Dogfish Head also has a popular gluten-free beer called Tweason’ale. Instead of barley, Dogfish uses a sorghum syrup base with touches of strawberries, molasses and buckwheat honey. While it’s only a seasonal brew, it’s worth a try if you come across it. Another excellent gluten-free beer is Bard’s Original Sorghum Malt Beer. Created with sorghum syrup instead of grain syrup, this beer resembles a traditional wheat ale and rivals the originals in both taste and scent.

Brain-Healthy Beer

In a happy turn of events, researchers in Boston have discovered that drinking beer may actually boost your brain health. According to a study with 3,660 participants, those that were light to moderate drinkers — less than 14 drinks per week — tended to have fewer strokes than non-drinkers. Researchers believe that this is due to alcohol having the ability to thin your blood, thus helping prevent the formation of blood clots. While more research is needed to show the extent to which beer helps, researchers did state that excessive drinking may cause atrophy of the brain. As the saying goes, everything in moderation, no matter how tasty it may be.

In addition, light consumption of beer may also help improve your mental health as well. Drinking beer in moderation is believed to help decrease anxiety and depression. Look for beers that contain plenty of nutrients like protein, Vitamin B, iron, niacin, riboflavin and magnesium. Most beers already carry these powerful ingredients along with others that help to boost your emotional state.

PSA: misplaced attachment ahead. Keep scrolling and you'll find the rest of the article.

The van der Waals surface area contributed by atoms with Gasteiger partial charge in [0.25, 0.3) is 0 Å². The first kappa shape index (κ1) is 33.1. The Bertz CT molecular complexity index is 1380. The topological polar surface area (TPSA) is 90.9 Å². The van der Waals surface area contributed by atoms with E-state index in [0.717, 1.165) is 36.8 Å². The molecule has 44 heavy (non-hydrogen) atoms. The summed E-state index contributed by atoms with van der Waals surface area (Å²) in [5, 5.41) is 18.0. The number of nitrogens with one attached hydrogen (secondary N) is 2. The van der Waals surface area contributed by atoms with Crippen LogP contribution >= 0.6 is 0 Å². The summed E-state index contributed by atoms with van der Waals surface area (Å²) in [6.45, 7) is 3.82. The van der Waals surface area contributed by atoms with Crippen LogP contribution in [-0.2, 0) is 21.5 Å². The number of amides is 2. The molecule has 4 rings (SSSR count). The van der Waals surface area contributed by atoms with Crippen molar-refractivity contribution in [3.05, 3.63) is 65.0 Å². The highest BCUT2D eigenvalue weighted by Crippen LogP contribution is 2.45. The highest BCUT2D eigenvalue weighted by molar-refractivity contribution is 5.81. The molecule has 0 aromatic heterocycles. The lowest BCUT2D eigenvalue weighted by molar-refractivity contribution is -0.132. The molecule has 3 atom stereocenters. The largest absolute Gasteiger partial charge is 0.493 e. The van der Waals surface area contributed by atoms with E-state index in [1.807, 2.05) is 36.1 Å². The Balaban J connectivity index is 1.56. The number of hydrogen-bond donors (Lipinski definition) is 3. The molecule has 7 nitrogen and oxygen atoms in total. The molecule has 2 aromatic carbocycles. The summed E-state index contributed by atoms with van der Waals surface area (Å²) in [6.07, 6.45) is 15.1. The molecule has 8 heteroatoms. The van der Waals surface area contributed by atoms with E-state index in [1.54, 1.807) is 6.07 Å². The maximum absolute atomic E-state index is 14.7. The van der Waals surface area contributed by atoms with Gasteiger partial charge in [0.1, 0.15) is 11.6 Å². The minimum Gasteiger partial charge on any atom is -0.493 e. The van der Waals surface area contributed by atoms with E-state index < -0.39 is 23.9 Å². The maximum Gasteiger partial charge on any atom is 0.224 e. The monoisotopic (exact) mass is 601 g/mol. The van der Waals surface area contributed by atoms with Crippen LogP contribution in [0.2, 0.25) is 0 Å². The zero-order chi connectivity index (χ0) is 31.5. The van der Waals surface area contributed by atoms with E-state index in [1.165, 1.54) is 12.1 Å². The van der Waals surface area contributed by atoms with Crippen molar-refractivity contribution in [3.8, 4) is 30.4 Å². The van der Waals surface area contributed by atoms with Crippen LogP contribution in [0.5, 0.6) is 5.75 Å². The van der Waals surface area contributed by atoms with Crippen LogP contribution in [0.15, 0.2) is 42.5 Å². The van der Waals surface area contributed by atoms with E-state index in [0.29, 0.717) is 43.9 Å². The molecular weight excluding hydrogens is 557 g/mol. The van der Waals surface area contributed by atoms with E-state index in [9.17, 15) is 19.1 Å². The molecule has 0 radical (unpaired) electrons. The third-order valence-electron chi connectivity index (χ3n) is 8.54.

Of course, other studies have shown that alcoholism and excessive drinking may actually lead to depression and other related mental-illnesses, so make sure you drink responsibly. Drink with a friend who can hold you accountable to the amount of drinks you consume and encourage you to make healthy choices.

Hangover-Free Beer

Technically, this type of beer isn’t out on the market yet, at least not that we know of. But, scientists in Australia recently announced that they have added electrolytes to beer in the quest to create a hangover free beer.

Researchers claim that by adding electrolytes and reducing the amount of alcohol in beer, it will help keep you hydrated, thus ensuring that you will not get a hangover the next day. In the study, researchers from Griffith University added electrolytes to two popular, but unnamed, beers. One of which was light (2.3% ABV), and the other is something they call “full” strength (4.8% ABV). They gave the augmented beer to participants that just had a rigorous exercise, in attempt to see which type of beer would help them recover their fluids. They found that the light beer with added electrolytes was found to be the “most effective at re-hydrating” participants.

As promising as this all sounds, it must be noted that only seven people participated in this study. And those seven people were only tested on four separate occasions. Despite the obvious limitations of this research, it’s also the first study of its kind. There’s no denying that far more research is needed to confirm whether electrolytes in your beer will prevent a hangover or not.

Healthy Beer and You

It’s important to remember that despite any potential health benefits your beer may offer, there are healthier things you can put into your body. If you’re looking to lose weight, beer may not be the best thing to consume. If you just took medicine, beer may not be the best thing to consume. Despite what we want to believe, beer is not a superfood and should not be treated as such.